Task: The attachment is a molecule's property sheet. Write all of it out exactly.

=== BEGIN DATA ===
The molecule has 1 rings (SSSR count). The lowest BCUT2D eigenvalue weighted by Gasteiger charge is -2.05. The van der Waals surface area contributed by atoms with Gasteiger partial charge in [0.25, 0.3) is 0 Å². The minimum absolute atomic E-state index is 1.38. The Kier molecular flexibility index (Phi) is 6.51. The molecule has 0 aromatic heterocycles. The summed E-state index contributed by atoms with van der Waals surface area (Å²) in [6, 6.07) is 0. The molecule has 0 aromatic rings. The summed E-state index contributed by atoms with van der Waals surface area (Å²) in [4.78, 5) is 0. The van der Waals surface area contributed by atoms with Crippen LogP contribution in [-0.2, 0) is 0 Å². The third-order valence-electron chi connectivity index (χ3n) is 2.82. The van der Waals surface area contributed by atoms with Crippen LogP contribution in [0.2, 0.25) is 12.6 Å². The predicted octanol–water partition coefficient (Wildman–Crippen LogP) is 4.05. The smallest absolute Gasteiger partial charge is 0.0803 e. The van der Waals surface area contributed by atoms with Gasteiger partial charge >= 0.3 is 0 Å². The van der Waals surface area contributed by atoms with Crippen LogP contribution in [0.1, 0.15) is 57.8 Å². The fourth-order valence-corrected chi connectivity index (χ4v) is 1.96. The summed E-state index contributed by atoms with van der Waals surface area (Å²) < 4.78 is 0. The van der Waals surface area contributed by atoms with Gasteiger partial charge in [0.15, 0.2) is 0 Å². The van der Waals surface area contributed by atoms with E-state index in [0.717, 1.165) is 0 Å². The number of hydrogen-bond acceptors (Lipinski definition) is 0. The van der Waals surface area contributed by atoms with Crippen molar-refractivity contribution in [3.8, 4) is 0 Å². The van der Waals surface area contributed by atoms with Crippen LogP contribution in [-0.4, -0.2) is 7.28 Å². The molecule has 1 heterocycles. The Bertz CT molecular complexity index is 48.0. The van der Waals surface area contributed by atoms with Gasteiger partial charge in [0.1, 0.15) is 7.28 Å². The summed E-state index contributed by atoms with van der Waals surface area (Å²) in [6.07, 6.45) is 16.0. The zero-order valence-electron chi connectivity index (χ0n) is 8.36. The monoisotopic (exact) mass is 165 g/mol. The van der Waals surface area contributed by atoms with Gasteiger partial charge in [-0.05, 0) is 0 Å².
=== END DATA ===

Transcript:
The molecule has 1 rings (SSSR count). The lowest BCUT2D eigenvalue weighted by Gasteiger charge is -2.05. The van der Waals surface area contributed by atoms with Gasteiger partial charge in [0.25, 0.3) is 0 Å². The minimum absolute atomic E-state index is 1.38. The Kier molecular flexibility index (Phi) is 6.51. The molecule has 0 aromatic heterocycles. The summed E-state index contributed by atoms with van der Waals surface area (Å²) in [6, 6.07) is 0. The molecule has 0 aromatic rings. The summed E-state index contributed by atoms with van der Waals surface area (Å²) in [4.78, 5) is 0. The van der Waals surface area contributed by atoms with Crippen LogP contribution in [-0.2, 0) is 0 Å². The third-order valence-electron chi connectivity index (χ3n) is 2.82. The van der Waals surface area contributed by atoms with Crippen LogP contribution in [0.2, 0.25) is 12.6 Å². The predicted octanol–water partition coefficient (Wildman–Crippen LogP) is 4.05. The smallest absolute Gasteiger partial charge is 0.0803 e. The van der Waals surface area contributed by atoms with Gasteiger partial charge >= 0.3 is 0 Å². The van der Waals surface area contributed by atoms with Crippen LogP contribution in [0.1, 0.15) is 57.8 Å². The fourth-order valence-corrected chi connectivity index (χ4v) is 1.96. The summed E-state index contributed by atoms with van der Waals surface area (Å²) < 4.78 is 0. The van der Waals surface area contributed by atoms with Gasteiger partial charge in [0.15, 0.2) is 0 Å². The van der Waals surface area contributed by atoms with E-state index in [0.717, 1.165) is 0 Å². The number of hydrogen-bond acceptors (Lipinski definition) is 0. The van der Waals surface area contributed by atoms with Crippen molar-refractivity contribution in [3.8, 4) is 0 Å². The van der Waals surface area contributed by atoms with Crippen LogP contribution in [-0.4, -0.2) is 7.28 Å². The molecule has 1 heterocycles. The Bertz CT molecular complexity index is 48.0. The van der Waals surface area contributed by atoms with Gasteiger partial charge in [0.1, 0.15) is 7.28 Å². The summed E-state index contributed by atoms with van der Waals surface area (Å²) in [6.07, 6.45) is 16.0. The zero-order valence-electron chi connectivity index (χ0n) is 8.36. The monoisotopic (exact) mass is 165 g/mol. The van der Waals surface area contributed by atoms with Gasteiger partial charge in [-0.05, 0) is 0 Å².